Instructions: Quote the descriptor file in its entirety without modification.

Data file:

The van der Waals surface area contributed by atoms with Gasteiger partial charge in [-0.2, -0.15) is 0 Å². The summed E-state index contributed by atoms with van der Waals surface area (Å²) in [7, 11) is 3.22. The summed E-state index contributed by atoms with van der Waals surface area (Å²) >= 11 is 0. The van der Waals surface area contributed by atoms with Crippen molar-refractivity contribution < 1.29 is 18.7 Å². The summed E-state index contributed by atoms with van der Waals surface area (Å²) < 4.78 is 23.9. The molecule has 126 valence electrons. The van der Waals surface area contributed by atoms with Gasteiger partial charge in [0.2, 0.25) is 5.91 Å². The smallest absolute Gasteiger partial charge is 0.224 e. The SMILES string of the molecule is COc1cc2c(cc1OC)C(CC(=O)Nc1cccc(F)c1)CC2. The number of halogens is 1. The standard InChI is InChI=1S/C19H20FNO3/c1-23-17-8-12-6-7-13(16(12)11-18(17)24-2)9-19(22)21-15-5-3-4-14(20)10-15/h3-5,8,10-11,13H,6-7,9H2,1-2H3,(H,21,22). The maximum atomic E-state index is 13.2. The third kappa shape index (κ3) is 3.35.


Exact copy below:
The van der Waals surface area contributed by atoms with Gasteiger partial charge in [-0.2, -0.15) is 0 Å². The summed E-state index contributed by atoms with van der Waals surface area (Å²) in [7, 11) is 3.22. The summed E-state index contributed by atoms with van der Waals surface area (Å²) >= 11 is 0. The van der Waals surface area contributed by atoms with Crippen molar-refractivity contribution < 1.29 is 18.7 Å². The summed E-state index contributed by atoms with van der Waals surface area (Å²) < 4.78 is 23.9. The molecule has 126 valence electrons. The van der Waals surface area contributed by atoms with Gasteiger partial charge in [0.2, 0.25) is 5.91 Å². The smallest absolute Gasteiger partial charge is 0.224 e. The SMILES string of the molecule is COc1cc2c(cc1OC)C(CC(=O)Nc1cccc(F)c1)CC2. The number of halogens is 1. The standard InChI is InChI=1S/C19H20FNO3/c1-23-17-8-12-6-7-13(16(12)11-18(17)24-2)9-19(22)21-15-5-3-4-14(20)10-15/h3-5,8,10-11,13H,6-7,9H2,1-2H3,(H,21,22). The maximum atomic E-state index is 13.2. The third kappa shape index (κ3) is 3.35.